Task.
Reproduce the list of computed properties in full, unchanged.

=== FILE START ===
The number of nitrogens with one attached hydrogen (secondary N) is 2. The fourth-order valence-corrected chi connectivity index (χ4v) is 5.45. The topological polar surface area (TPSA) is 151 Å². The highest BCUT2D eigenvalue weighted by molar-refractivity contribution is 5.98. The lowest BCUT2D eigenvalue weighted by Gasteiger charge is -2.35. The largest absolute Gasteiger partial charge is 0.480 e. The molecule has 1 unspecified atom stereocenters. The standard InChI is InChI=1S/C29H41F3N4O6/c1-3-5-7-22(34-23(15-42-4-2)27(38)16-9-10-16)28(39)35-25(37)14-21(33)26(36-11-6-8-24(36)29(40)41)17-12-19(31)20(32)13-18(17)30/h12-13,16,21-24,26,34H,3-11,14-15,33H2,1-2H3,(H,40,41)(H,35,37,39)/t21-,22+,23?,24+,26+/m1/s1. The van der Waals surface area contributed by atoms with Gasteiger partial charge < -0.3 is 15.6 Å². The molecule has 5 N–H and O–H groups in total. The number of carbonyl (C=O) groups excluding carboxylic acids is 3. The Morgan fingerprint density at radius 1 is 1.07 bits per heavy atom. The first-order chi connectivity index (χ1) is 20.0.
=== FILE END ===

The number of nitrogens with one attached hydrogen (secondary N) is 2. The fourth-order valence-corrected chi connectivity index (χ4v) is 5.45. The topological polar surface area (TPSA) is 151 Å². The highest BCUT2D eigenvalue weighted by molar-refractivity contribution is 5.98. The lowest BCUT2D eigenvalue weighted by Gasteiger charge is -2.35. The largest absolute Gasteiger partial charge is 0.480 e. The molecule has 1 unspecified atom stereocenters. The standard InChI is InChI=1S/C29H41F3N4O6/c1-3-5-7-22(34-23(15-42-4-2)27(38)16-9-10-16)28(39)35-25(37)14-21(33)26(36-11-6-8-24(36)29(40)41)17-12-19(31)20(32)13-18(17)30/h12-13,16,21-24,26,34H,3-11,14-15,33H2,1-2H3,(H,40,41)(H,35,37,39)/t21-,22+,23?,24+,26+/m1/s1. The van der Waals surface area contributed by atoms with Gasteiger partial charge < -0.3 is 15.6 Å². The molecule has 5 N–H and O–H groups in total. The number of carbonyl (C=O) groups excluding carboxylic acids is 3. The Morgan fingerprint density at radius 1 is 1.07 bits per heavy atom. The first-order chi connectivity index (χ1) is 20.0.